Melissa Healy reports on a comprehensive state-by-state report titled ‘F as in Fat,’ for the Los Angeles Times:
America continues to get fatter, according to a comprehensive new report on the nation’s weight crisis. Statistics for 2008-2010 show that 16 states are experiencing steep increases in adult obesity, and none has seen a notable downturn in the last four years.
Meanwhile, cases of Type 2 diabetes and high blood pressure that health experts have long warned would result from the nation’s broadening girth and sedentary ways are becoming increasingly widespread, according to the report, titled “F as in Fat,” released Thursday.
Even Coloradans, long the nation’s slimmest citizens, are gaining excess pounds. With an obese population of 19.8% — it is the only state with an adult obesity rate below 20% — Colorado remains the caboose on the nation’s huffing, puffing train to fat land.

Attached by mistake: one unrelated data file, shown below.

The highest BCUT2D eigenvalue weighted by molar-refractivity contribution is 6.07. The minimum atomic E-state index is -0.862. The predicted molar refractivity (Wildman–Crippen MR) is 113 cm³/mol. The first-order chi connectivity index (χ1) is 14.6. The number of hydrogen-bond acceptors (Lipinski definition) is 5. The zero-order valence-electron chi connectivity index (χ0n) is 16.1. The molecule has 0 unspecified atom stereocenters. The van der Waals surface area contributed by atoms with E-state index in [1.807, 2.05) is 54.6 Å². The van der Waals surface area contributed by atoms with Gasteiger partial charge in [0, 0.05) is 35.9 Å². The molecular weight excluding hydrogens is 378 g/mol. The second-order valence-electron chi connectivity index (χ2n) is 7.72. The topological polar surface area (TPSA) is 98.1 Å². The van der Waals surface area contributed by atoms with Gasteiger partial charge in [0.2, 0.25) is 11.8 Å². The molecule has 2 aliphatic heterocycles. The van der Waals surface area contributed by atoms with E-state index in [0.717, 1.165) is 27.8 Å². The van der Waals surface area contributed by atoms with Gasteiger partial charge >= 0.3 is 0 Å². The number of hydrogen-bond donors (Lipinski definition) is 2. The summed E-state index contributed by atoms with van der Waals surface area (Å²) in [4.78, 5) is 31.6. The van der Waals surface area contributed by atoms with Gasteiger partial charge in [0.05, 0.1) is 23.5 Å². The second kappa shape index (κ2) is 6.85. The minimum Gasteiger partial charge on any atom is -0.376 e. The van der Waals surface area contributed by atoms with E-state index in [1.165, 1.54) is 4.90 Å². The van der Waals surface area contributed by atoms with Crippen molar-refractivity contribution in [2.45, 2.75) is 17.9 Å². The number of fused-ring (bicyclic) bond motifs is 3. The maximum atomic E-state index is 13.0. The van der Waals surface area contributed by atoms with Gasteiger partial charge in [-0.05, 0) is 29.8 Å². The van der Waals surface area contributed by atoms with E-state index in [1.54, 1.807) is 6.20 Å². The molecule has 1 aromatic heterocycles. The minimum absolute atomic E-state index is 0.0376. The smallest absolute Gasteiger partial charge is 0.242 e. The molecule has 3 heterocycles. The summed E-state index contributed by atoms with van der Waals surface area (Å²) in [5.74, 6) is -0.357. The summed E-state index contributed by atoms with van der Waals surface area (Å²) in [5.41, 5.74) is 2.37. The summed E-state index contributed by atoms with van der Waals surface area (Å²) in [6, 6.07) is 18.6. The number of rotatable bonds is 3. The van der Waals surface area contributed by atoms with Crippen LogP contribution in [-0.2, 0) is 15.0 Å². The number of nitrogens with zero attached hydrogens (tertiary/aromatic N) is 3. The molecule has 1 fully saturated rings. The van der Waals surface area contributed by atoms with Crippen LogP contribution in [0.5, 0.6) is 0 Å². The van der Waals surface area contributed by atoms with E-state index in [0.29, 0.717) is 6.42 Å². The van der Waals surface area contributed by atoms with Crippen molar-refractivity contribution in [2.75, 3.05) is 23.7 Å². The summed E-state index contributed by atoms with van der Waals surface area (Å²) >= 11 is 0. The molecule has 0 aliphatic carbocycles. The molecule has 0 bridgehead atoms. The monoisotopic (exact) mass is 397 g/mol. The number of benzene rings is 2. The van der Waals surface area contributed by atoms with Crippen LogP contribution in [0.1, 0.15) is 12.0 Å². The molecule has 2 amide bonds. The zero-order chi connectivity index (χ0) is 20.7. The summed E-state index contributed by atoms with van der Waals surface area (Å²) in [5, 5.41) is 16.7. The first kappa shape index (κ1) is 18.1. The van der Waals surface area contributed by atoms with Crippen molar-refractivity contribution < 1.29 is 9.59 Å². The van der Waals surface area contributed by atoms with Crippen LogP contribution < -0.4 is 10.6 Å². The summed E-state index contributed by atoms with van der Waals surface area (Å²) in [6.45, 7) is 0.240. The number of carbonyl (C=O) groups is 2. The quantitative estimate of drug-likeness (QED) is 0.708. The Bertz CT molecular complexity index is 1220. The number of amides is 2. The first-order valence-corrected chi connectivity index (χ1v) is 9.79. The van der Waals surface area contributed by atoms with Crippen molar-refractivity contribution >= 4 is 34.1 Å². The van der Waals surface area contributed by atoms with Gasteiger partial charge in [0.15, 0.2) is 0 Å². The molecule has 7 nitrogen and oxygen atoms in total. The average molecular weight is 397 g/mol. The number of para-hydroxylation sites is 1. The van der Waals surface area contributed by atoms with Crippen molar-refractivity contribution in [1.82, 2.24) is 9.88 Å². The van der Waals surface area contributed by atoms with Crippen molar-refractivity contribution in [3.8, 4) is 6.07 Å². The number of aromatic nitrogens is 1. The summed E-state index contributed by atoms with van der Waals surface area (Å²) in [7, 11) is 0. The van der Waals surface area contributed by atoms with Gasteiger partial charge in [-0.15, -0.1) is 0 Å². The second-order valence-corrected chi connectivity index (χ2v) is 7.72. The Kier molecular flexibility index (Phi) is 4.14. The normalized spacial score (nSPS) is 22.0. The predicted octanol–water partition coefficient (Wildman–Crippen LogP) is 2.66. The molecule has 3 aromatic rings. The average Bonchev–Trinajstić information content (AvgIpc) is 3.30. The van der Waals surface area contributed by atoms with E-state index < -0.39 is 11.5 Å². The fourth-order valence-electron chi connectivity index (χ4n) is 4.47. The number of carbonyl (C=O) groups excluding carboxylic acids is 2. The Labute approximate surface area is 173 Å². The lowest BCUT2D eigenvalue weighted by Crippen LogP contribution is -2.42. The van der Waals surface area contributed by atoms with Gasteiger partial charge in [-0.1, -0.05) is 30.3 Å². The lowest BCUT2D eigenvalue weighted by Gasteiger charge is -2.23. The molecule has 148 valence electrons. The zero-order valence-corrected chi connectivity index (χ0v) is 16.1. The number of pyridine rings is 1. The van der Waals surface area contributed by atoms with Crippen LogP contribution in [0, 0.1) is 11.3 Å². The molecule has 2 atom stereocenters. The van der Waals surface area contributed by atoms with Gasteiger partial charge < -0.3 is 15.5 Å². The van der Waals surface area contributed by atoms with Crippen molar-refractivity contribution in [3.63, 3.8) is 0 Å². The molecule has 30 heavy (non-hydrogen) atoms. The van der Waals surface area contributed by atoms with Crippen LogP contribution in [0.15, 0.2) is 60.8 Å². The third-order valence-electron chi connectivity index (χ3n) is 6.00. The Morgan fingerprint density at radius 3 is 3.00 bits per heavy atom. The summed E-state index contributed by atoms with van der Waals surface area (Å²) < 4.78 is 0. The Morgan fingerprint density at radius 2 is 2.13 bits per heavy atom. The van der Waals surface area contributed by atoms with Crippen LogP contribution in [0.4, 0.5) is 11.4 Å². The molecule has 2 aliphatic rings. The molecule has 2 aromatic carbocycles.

But in just the last four years, the ranks of the obese even in Colorado have grown 0.7%. Colorado’s hypertension rates have risen significantly as well, to 21.2% of adults.
The report, prepared by the Robert Wood Johnson Foundation and the Trust for America’s Health, is their sixth annual state-by-state accounting of obesity.
In the last 15 years, the report said, adult obesity rates have doubled or nearly doubled in 17 states. Two decades ago, not a single state had an obesity rate above 15%. Now all states do.
“When you look at it year by year, the changes are incremental,” said Jeffrey Levi, executive director of the Trust for America’s Health. But if you back up a generation and look at the slow but steady climb of Americans’ weight, he said, “you see how we got into this problem.”…
[continues in the Los Angeles Times]
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